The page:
New buildings, new destinations and a new name to match catapulted Manchester to the top of the league for regional airports in the 1970s.
At the start of the decade it was Ringway Airport, still echoing its former RAF base roots.
By the end of the 70s it was Manchester International Airport – the only Category A international airport in the UK outside London.
Manchester hosted no less than 15 airlines operating scheduled services to 37 destinations in the UK, Europe and North America.
Much of the airport’s expansion was driven by the popularity of package holidays. During 1972, more than 8.5 million Brits took a holiday abroad, mainly to Spain, France Belgium and Austria.
More adventurous holidaymakers jetted off to Greece and Turkey, later to become staple destinations for the tourist trade.
For those seeking transatlantic travel, the extended 2,745 metre runway enabled flights bound for Canada to take off fully loaded for the first time.
The airport reached the milestone of handling more than two million passengers a year in 1971 and opened the link road to the M56 motorway in 1973.
The first BOAC Boeing 747 Jumbo jet landed in 1970 and air-conditioned international piers opened in 1974. Designed to handle 747s, the piers were the first to be equipped with air-bridges connecting passengers directly to aircraft.
Ringway became Manchester International Airport in 1975. The word ‘International’ was later dropped as it was increasingly stating the obvious.
The 1970s also saw an increase in the number of famous faces flying to and from Manchester, including football teams and sports stars, singers and entertainers and our own Royal family.
The start of the decade, however, was marked by tragedy.
On July 3rd 1970, a Dan-Air flight from Manchester to Barcelona crashed into the wooded slopes of the Serralada del Montseny in Catalonia, killing all 112 passengers and seven crew.
It was the deadliest civil aviation flight of 1970 and Dan-Air’s first involving fare-paying passengers.
Three years later, in May 1973, an inbound Dan-Air flight from Spain to Manchester experienced a failure in its nose-wheel landing gear and was diverted to RAF Marston.
This time the plane landed safely and all the passengers and crew escaped using emergency exit chutes. The aircraft, a Comet, never flew again. It was sold to the Ministry of Defence for SAS training.
There was more drama in January 1975 when a British Airways BAC 1-11 airliner on a routine flight from Manchester to Heathrow was hijacked by a man armed with a gun and explosives.
The airliner arrived at Heathrow where the hijacker agreed to free the passengers on the conditions that he would be paid £100,000 and flown to Paris. The plane never got there.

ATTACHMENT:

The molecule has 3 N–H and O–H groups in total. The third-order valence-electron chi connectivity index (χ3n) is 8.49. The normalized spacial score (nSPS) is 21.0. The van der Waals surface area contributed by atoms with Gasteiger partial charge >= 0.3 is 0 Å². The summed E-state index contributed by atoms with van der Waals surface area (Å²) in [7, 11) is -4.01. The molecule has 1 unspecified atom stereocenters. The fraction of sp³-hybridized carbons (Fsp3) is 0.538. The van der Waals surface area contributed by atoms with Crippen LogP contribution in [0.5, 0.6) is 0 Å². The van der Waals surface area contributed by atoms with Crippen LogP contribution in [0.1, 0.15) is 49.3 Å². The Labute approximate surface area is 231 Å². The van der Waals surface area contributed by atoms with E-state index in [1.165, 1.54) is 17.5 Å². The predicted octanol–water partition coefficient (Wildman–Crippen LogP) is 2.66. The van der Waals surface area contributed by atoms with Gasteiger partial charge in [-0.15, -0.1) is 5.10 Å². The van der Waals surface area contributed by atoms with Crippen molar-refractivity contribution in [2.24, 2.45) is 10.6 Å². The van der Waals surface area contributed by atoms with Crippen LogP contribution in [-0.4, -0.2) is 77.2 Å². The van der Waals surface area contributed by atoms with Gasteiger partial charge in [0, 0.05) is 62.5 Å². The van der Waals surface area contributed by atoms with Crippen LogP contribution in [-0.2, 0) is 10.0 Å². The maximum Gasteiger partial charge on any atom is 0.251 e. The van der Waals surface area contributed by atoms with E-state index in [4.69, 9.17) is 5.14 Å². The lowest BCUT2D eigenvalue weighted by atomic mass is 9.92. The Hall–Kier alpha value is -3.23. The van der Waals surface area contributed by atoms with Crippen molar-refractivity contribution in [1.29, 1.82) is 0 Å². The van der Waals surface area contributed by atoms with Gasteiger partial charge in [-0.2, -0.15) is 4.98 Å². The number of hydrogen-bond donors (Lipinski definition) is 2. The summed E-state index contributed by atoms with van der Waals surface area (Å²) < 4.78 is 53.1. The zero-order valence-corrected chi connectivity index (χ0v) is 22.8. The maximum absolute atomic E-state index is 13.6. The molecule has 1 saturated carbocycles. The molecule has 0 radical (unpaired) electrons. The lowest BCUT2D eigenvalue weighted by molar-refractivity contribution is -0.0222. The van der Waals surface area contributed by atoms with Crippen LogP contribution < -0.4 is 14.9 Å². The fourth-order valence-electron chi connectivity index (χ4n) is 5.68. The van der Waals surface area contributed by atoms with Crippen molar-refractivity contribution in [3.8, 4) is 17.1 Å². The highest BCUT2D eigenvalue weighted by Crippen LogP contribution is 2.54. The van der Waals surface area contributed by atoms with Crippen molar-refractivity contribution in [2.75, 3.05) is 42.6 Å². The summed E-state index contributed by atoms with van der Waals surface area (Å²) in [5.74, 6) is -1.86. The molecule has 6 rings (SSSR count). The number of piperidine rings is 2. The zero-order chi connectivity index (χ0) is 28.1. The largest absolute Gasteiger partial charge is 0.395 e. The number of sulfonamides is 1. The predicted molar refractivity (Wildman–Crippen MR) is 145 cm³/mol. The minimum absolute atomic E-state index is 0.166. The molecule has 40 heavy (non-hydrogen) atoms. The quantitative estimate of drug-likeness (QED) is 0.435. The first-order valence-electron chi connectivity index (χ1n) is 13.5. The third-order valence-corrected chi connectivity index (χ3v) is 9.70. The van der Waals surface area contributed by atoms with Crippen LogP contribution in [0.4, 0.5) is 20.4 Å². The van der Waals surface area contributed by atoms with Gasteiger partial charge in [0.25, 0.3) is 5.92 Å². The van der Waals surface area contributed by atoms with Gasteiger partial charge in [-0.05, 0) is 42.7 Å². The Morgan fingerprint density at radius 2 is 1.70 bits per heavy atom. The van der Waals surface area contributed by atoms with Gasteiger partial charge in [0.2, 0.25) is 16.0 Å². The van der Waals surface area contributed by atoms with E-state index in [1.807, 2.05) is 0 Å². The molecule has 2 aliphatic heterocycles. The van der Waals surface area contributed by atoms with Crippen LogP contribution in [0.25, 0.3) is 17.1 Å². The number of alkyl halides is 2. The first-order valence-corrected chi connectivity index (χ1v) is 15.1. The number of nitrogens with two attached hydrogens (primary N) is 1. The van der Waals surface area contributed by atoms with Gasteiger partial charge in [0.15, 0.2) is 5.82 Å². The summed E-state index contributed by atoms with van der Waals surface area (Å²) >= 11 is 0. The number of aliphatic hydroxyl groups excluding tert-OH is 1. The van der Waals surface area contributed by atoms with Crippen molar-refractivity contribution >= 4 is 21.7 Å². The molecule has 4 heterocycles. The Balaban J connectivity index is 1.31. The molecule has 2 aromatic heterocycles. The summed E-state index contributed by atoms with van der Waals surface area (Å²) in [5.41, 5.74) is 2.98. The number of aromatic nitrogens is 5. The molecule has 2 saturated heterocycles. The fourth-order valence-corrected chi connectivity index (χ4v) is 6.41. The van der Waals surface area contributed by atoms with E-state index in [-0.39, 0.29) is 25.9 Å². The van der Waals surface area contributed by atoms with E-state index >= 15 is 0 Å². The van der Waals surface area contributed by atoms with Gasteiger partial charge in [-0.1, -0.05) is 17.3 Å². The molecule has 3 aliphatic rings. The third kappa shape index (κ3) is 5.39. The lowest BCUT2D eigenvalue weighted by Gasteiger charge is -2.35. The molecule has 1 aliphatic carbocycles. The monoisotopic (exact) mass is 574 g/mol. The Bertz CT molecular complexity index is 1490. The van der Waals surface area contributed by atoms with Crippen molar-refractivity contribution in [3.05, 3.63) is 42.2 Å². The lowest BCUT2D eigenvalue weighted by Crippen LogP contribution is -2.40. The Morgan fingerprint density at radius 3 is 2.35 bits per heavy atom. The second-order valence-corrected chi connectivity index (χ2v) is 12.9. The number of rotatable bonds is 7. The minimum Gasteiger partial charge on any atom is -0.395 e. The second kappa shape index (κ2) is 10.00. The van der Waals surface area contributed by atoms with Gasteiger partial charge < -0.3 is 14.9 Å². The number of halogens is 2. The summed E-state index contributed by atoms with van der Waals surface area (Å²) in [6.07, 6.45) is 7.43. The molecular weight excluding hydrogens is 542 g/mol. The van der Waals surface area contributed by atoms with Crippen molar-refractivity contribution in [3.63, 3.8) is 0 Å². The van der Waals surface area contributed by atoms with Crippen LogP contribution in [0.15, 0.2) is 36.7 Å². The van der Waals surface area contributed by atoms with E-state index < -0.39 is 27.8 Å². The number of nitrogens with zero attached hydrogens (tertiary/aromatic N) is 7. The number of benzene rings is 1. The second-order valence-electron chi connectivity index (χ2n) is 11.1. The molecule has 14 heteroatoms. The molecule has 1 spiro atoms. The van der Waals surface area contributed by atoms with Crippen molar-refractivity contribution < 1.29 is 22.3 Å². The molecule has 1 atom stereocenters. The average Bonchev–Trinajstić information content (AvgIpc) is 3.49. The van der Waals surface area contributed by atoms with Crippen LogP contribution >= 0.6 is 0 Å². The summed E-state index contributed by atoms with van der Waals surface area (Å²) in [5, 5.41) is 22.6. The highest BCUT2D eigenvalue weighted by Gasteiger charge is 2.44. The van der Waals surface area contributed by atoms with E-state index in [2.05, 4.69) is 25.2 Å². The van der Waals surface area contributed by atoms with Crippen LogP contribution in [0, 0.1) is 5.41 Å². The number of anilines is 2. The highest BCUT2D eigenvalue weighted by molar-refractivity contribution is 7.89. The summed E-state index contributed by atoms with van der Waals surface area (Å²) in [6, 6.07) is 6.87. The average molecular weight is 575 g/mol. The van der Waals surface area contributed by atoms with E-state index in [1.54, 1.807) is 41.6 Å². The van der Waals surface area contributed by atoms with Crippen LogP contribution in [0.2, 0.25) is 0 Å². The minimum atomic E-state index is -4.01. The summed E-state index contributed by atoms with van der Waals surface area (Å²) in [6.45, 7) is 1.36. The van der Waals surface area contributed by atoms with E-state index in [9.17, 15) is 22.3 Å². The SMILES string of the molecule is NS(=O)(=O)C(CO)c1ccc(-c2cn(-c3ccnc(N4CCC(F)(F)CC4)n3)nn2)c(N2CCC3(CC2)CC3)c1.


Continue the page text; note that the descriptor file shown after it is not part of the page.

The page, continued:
After refuelling, the aircraft landed at Stansted where the hijacker was arrested. His gun turned out to be a toy and his explosives were imitation.
Less eventful flights to and from Manchester in the 1970s were made by a host of celebrities, including football teams and their managers playing European opposition.
One of the most famous was Manchester United and Northern Ireland winger George Best, who was pictured with his girlfriend Siv Hederby and E-Type Jaguar at the airport car park in August 1970.
Earlier in the year, Best had scored an FA Cup record six goals in the 8-2 win over Northampton Town. His last goal left Northampton goalkeeper Kim Book sitting in the mud at the County Ground as Best feinted to go right – then went left.
Book was sanguine about the experience. ‘He was just too good for me,’ he later said.
Liverpool manager Bill Shankly was signing autographs for policemen at the airport in November 1972. The Reds were at Ringway to fly to Greece to play AEK Athens in the UEFA Cup.
They won 3-1 and went on to secure the trophy after beating Borussia Monchengladbach 3-2 on aggregate in the final.
Former Manchester City captain Don Revie passed through Ringway in May 1973 as manager of Leeds United. His side had just lost the European Cup Winners Cup Final 0-1 to AC Milan in Greece.
Stockport band 10cc flew out on tour from Manchester in June 1975, a year after their iconic song I’m Not in Love became a worldwide hit. Our image shows, from left, Lol Crème, Eric Stewart, Kevin Godley ad Graham Gouldman.
Finally, Prince Philip, the Duke of Edinburgh, was delighted to wave to schoolchildren who were cheering from the top of the piers when he flew in for a two-day visit to Manchester and Salford.